Lucius (Roman consul)
Excerpt from the Lexham Bible Dictionary, the most advanced Bible dictionary.
A Roman consul who sent a letter to the leaders of several countries declaring Rome’s support of the Jews and the high priest Simon during the period of the Maccabees (1 Macc 15:16–24).
Lexham Bible Dictionary
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The Lexham Bible Dictionary
The International Standard Bible Encyclopedia, Revised
Lucius (Roman consul)
1. A Roman Consul who, according to 1 Macc. 15:15–24, wrote to Ptolemy VII (145–117 b.c.) of Egypt and other Near Eastern kings notifying them of the Roman senate’s support for the Jewish state. Lucius’s letter (ca 139 b.c.) reports that the Roman senate had accepted from the Jews a large golden shield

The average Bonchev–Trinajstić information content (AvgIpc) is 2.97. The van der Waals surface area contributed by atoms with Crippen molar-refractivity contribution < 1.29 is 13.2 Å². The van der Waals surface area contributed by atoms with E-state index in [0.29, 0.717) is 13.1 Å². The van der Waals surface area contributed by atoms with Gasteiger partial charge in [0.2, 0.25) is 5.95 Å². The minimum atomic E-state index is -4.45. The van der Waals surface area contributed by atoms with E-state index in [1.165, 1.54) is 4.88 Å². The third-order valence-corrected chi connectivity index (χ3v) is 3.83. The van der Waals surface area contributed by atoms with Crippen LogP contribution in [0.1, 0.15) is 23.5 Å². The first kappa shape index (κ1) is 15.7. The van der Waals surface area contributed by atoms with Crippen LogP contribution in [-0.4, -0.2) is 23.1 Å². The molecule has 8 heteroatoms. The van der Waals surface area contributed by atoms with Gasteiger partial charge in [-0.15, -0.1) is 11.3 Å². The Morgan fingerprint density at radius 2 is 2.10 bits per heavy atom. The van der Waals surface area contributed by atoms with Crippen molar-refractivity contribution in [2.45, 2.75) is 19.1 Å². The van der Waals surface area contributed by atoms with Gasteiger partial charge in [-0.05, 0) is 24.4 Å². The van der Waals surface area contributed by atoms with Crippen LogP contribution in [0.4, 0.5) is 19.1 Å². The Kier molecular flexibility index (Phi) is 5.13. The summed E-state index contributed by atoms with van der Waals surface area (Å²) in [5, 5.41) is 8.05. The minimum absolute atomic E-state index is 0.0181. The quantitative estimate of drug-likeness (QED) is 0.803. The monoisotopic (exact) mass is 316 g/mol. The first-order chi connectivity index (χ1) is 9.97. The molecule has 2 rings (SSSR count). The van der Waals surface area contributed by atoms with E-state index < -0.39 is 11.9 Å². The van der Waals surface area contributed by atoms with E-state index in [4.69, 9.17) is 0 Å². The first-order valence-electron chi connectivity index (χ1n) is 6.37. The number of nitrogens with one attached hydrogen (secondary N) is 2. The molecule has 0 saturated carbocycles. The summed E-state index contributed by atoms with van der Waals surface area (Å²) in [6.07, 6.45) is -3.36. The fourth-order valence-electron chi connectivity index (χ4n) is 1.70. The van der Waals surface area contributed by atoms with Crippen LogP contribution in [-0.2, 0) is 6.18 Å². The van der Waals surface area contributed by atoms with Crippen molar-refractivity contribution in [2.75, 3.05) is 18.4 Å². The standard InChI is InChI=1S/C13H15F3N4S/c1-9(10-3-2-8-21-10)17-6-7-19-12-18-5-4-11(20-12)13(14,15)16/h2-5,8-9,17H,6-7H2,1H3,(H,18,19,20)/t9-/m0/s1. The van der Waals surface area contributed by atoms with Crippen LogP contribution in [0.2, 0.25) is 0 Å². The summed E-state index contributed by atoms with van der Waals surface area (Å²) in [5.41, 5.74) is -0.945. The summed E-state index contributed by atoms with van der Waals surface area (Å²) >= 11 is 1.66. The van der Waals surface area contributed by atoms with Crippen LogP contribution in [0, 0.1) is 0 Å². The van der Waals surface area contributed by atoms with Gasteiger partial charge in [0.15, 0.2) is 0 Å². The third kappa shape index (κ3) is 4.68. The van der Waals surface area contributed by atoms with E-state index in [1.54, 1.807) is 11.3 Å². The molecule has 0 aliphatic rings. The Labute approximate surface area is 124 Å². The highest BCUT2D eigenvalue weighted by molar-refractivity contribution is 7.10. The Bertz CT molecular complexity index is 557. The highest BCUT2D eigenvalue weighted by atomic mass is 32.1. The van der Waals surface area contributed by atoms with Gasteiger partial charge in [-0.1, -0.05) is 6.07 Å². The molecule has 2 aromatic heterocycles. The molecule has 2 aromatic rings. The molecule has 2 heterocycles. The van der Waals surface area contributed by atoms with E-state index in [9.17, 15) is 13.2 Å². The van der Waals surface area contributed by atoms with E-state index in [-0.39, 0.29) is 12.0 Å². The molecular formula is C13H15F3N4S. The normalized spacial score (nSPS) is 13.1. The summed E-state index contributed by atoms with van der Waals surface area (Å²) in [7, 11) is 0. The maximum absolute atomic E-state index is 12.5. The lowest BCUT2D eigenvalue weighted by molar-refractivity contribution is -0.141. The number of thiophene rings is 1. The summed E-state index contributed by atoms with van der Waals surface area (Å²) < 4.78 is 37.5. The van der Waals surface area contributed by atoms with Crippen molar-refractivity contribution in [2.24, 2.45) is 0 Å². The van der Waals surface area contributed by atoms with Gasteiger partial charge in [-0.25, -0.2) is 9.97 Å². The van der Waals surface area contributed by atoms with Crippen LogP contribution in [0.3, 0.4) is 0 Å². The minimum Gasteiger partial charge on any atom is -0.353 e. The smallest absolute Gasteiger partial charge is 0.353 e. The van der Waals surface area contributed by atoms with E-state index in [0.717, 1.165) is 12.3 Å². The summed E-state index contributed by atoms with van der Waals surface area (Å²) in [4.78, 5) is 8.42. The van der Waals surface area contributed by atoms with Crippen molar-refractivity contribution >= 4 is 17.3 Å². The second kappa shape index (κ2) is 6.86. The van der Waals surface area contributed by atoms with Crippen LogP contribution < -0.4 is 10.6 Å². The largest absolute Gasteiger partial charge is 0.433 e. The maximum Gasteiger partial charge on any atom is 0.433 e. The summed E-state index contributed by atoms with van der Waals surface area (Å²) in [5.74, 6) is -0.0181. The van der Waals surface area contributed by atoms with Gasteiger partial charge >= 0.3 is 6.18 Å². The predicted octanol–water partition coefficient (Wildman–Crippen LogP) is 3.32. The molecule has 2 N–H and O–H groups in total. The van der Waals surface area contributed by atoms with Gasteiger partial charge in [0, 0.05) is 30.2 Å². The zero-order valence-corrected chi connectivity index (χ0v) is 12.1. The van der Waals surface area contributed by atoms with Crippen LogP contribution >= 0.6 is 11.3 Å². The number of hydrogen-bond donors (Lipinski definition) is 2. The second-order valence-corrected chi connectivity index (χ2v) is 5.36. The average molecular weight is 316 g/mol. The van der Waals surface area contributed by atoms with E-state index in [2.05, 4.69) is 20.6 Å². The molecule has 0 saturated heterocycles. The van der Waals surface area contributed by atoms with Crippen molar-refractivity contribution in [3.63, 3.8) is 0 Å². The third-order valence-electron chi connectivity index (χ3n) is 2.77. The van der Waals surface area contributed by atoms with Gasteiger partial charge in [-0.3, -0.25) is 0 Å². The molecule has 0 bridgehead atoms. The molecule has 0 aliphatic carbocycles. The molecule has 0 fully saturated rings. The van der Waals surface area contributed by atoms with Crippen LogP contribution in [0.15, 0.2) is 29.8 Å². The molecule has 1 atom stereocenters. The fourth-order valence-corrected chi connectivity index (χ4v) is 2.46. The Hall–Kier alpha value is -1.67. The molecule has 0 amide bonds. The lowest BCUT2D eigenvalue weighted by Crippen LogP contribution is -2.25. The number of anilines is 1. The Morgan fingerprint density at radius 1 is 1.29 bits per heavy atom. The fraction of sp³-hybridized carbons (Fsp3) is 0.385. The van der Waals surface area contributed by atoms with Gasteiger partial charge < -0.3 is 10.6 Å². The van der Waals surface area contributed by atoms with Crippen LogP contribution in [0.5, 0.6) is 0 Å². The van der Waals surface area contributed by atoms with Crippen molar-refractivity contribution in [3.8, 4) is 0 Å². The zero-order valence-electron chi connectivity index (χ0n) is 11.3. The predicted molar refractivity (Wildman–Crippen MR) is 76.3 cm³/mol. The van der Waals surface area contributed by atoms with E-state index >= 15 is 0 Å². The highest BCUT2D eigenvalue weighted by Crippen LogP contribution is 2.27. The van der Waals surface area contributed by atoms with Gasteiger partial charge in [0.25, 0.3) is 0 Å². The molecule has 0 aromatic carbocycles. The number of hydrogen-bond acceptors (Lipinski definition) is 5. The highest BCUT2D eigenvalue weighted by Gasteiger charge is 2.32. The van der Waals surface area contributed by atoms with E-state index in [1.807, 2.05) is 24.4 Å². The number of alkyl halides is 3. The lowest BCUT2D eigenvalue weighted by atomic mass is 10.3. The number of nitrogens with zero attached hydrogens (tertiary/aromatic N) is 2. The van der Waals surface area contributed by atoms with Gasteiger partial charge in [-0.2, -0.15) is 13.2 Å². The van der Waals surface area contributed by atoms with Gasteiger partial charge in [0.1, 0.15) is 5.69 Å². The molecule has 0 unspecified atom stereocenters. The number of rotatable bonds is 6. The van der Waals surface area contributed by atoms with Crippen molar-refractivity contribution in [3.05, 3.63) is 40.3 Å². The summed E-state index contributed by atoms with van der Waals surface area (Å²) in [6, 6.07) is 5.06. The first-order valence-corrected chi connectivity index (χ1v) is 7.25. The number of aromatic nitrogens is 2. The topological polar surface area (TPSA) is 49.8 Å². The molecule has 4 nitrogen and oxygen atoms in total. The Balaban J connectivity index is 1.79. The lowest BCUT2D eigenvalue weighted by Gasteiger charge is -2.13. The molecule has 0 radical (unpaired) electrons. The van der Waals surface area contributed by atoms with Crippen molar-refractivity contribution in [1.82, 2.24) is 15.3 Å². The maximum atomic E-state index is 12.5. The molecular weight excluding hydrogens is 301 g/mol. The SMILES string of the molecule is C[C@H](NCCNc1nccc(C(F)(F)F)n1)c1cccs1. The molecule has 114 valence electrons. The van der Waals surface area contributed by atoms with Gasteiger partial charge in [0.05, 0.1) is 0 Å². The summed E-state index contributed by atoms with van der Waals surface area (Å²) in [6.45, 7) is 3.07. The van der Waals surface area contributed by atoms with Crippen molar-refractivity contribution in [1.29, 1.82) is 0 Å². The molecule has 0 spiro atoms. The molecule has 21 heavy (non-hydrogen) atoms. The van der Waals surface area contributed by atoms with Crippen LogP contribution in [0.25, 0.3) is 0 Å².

The HarperCollins Bible Dictionary (Revised and Updated)
Eerdmans Dictionary of the Bible
Lucius (Gk. Loúkios)A common name in the Roman world, the Latin equivalent for the Greek name Loukás/ós, shortened from Loukános.1. Lucius of Cyrene, one of four prophets and teachers in Antioch who are led by the Spirit to commission Barnabas and Saul (= Paul) for mission work (Acts 13:1). Cyrene,
All the People in the Bible: An A–Z Guide to the Saints, Scoundrels, and Other Characters in Scripture
Lucius [loo-shus] (Λεύκιος or Λούκιος, the Greek form of common Latin praenomen, derived from lux, “light”) (1) Roman consul who wrote a letter to affirm his support of Simon Maccabeus (1 Macc. 15:16) (2) Lucius the Cyrenian, an Antiochene Christian prophet and teacher (Acts 13:1) (3) a Jewish Christian
The New Interpreter’s Dictionary of the Bible, Volumes 1–5
LUCIUS loo´shuhs [Λεύκιος Leukios, Λούκιος Loukios]. 1. A Roman consul mentioned in 1 Macc 15:15–22. The passage quotes his alleged correspondence with King Ptolemy in favor of Simon Maccabeus’ fight to secure the high priesthood (see SIMON).2. A prophet at the church in Antioch named Lucius of Cyrene